In The News
Behind The Scenes
What’s a Guy Like You Doing in
a Place Like This?
Harless knows how things stack up in Stile's Warehouse.
Charlie Harless graduated from CSU, Fullerton in the mid-’70s
with a B.A. in communications and an M.A. in fine art, with an emphasis
in photography. Thanks to Proposition 13, his tenure as a photography
professor at a community college in Southern California was cut short.
“I lived at the base of an 11,000-foot mountain, and I couldn’t
see the mountain out my back window because it was so smoggy,” said
Harless about his decision to move north. He made a stop in Santa Cruz
before landing in Chico in 1988 for a job as warehouse operations manager
at CSU, Chico.
Harless may not be noodling around with his camera much these days, but
even out there in chilly, noisy Stiles Warehouse, Harless manages to be
creative. He’s the guy who came up with a system that accounts for
each piece of mail that hits one of those plastic tubs—and then
charges you for it. He’s also the guy (along with his buddy) who
designed a bar code system to keep track of all that stuff you use that
the state owns.
On best-laid plans.
When I got the M.A., you could teach as a full professor in the CSU. Then
they changed the rules, and you had to have a terminal degree. By that
time, it was a little too late to go back to school. So, how many fine
art photographers do they need in this world, right? I had to find a way
to make a living.
On being creative.
I ended up working for a candy company in Santa Cruz for about eight years
as a buyer and supervisor of shipping and receiving. I came up with better
ways of doing things, found the right machines, stuff like that. I found
that you can be creative anywhere, doing anything. It doesn’t have
to be in art school; that’s just one way to create.
On moving to a place he’d never heard of.
I couldn’t afford to live in Santa Cruz. I was just handing my check
over to the landlady. I saw this job at Chico State in the newspaper.
I had never heard of Chico. The position was warehouse operations manager.
But it wasn’t just warehousing. It included, at the time, property
management, state stores, shipping and receiving, and mail services.
On managing the monster known as mail services.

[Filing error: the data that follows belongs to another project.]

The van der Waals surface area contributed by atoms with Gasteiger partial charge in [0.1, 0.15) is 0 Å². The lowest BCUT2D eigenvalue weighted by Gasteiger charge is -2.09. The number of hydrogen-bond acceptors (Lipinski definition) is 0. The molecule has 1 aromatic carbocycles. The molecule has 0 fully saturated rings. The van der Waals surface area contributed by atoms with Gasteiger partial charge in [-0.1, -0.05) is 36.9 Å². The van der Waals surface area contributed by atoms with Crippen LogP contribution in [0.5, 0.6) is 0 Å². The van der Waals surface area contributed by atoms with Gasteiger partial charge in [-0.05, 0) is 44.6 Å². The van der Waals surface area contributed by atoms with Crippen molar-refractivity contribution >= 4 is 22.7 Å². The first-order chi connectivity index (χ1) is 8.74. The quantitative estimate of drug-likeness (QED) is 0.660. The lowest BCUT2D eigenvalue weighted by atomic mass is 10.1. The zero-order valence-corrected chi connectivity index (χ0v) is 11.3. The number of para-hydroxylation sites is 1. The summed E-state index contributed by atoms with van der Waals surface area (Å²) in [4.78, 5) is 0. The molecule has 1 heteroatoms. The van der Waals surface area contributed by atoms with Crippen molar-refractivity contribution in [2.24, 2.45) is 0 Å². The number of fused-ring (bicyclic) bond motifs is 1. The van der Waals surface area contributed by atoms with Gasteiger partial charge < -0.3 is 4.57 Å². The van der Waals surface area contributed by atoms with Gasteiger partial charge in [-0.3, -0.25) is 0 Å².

Before 1988, all of the mail on campus had postage put on it, but there
was no accounting system to charge departments. My job was to set up and
design what is now called the Mail Management System. This meant purchasing
the right machinery and computer system and establishing a postal code
for every department, so that when we run your mail, the information is
saved to a database.
On all that mail.
Mail services and shipping and receiving are two separate departments.
The overall number for incoming, outgoing, and intercampus mail is 6.6
million pieces annually. It’s twice what it was in 1984. Shipping
and receiving handles about 200,000 pieces—incoming and outgoing.
That’s a lot.
On how many people it takes to deal with the mail.
In mail services, we have three employees. In shipping and receiving,
we also have three. Then there are students who work for both sides—anywhere
from 12 to 27, part time, each semester. I’ve hired about 1,500
students over the years. It makes me dizzy.
On crackpot letters and wacky packages.
We got a letter addressed to “The Secretaries of CSU, Chico.”
I opened it because, obviously, who do you send it to, right? It was a
very strangely written letter from someone with what looked like a third-grade
education, warning about the end of time and earth. Then there was a letter
inside that from, like, their alter ego. The art department has a program
every year where people are invited to send an art piece to them—the
piece is the mail piece, it’s not that you open it up and there’s
something inside. Weird looking things show up with postage on them. It’s
like modern art, very abstract stuff. I kind of like it.
On suspicious packages.
It’s rare, but once in a while you get something —the way
it’s taped—and the box is kind of crushed, and the address
is hand scribbled. [What do you do with them? Oh, we deliver them.] If
it’s really weird, I’ll take it to the cops.
On unclaimed packages.
It is surprising how many people purchase stuff and don’t even give
their name to the vendor. But what’s even more incredible, the vendor
doesn’t even ask what their name is. This happens all the time.
We send it back.